Eastern Baltic's first farmers and hunter-gatherers lived together, but apart
It was not in all places where agriculture appeared, that local populations quickly noticed its benefits. In the areas from today's Lithuania to Finland, for about half a millennium, hunter-fishermen-gatherers lived alongside the first farmers, and these worlds merged very slowly, scientists' analyses show.
It may seem that agriculture was such an attractive innovation that whenever it reached new areas, it was enthusiastically welcomed and introduced in place of the previous gathering, fishing and hunting economy. However, new analyses show that it was not so easy everywhere.
In the lands of today's western and southern Poland, agriculture was actually adopted relatively quickly, Dr. Łukasz Pospieszny from the University of Gdańsk says in an interview with PAP. Local populations in the Mesolithic - from the 8th millennium BCE - led a nomadic lifestyle and obtained food by hunting wild animals and fishing, as well as searching for wild edible plants. In the second half of the 6th millennium BCE, however, immigrants associated with the Linear Pottery culture, crossed the Carpathians and Sudetes from the south and arrived here from the south. They brought several groundbreaking ideas with them, including ceramics, animal husbandry and plant cultivation.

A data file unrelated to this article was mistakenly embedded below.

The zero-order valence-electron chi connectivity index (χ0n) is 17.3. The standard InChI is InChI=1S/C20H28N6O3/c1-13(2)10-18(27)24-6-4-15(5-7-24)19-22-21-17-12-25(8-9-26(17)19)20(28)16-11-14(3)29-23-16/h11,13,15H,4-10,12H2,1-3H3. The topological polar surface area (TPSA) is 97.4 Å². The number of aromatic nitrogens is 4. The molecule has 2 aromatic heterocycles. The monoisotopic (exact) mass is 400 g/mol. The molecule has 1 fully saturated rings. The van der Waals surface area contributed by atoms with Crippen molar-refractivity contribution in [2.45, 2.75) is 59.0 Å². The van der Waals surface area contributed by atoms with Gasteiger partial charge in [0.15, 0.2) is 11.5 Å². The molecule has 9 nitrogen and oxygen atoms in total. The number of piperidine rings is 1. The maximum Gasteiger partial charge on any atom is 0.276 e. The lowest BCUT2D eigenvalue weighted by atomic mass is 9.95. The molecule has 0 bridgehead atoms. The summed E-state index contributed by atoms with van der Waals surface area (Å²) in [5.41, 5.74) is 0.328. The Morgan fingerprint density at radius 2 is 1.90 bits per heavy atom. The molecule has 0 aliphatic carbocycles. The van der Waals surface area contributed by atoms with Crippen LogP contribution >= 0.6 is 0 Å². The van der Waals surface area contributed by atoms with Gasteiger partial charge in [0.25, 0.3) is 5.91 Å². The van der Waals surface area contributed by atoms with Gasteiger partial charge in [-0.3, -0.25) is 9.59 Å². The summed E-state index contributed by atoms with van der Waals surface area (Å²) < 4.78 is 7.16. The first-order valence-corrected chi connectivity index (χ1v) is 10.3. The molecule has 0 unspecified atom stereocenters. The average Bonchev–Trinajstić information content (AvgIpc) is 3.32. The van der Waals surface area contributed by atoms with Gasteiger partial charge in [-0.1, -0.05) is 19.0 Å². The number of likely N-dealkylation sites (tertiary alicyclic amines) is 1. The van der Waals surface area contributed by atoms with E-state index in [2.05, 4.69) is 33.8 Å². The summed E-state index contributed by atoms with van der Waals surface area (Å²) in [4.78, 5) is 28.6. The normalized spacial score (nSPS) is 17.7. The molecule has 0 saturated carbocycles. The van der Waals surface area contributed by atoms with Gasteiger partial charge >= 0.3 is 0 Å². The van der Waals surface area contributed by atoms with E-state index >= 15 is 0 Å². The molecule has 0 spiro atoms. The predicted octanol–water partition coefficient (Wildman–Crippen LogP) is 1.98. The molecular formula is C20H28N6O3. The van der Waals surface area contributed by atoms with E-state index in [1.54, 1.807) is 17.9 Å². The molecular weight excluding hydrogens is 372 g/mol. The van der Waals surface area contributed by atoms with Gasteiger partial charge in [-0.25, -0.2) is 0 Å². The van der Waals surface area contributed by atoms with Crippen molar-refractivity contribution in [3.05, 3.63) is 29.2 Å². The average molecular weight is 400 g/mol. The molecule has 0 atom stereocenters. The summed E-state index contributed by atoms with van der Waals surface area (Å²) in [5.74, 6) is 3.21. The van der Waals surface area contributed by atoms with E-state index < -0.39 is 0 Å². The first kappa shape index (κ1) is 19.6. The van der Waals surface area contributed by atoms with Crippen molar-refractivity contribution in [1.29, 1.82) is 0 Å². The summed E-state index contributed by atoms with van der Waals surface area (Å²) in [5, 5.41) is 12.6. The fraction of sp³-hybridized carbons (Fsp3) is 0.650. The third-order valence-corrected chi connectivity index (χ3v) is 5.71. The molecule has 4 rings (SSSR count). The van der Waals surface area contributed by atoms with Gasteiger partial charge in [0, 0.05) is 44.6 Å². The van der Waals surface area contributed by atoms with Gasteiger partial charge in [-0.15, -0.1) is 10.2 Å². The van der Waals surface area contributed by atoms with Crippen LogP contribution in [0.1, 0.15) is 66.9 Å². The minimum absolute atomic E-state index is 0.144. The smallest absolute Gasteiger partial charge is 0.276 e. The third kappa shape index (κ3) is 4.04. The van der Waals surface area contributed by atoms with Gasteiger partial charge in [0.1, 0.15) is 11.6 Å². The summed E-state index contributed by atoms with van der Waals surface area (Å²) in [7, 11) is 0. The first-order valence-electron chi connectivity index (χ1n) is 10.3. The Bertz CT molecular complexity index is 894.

The indigenous population adopted these innovations and culture relatively quickly, usually immediately as a package, and moved away from their traditional lifestyle. Only small groups continued the gathering, fishing and hunting traditions. And so, at the end of the 6th millennium BCE, the Linear Pottery culture (the name comes from the characteristically decorated vessels) became common in these lands.
However, the international teams' analyses published in the Royal Society Open Science show that in the areas around the Baltic Sea east of the Vistula - today's Lithuania, Latvia, Estonia and Finland (but also partially in Masuria) - agriculture was adopted at a much, much slower pace, and innovations related to it were adopted at large intervals.
'More and more data indicate that at the same time and in the same areas - on the eastern Baltic Sea - nomadic immigrant shepherd communities lived for hundreds of years in parallel with hunter-fisher-gatherer communities,’ says Dr. Pospieszny who participated in the research project.
New research shows that in the areas on the eastern Baltic Sea, where hunter-fisher-gatherer communities lived, the first important innovation, ceramics, appeared around the 4th millennium BCE. Much later, around 2900-2700 BCE, the first immigrants from the south arrived (genetic research shows that they came from the Black Sea steppes). They were representatives of the Corded Ware culture. They were shepherds, the first animal breeders. They functioned for several hundred years in parallel with communities living according to old customs.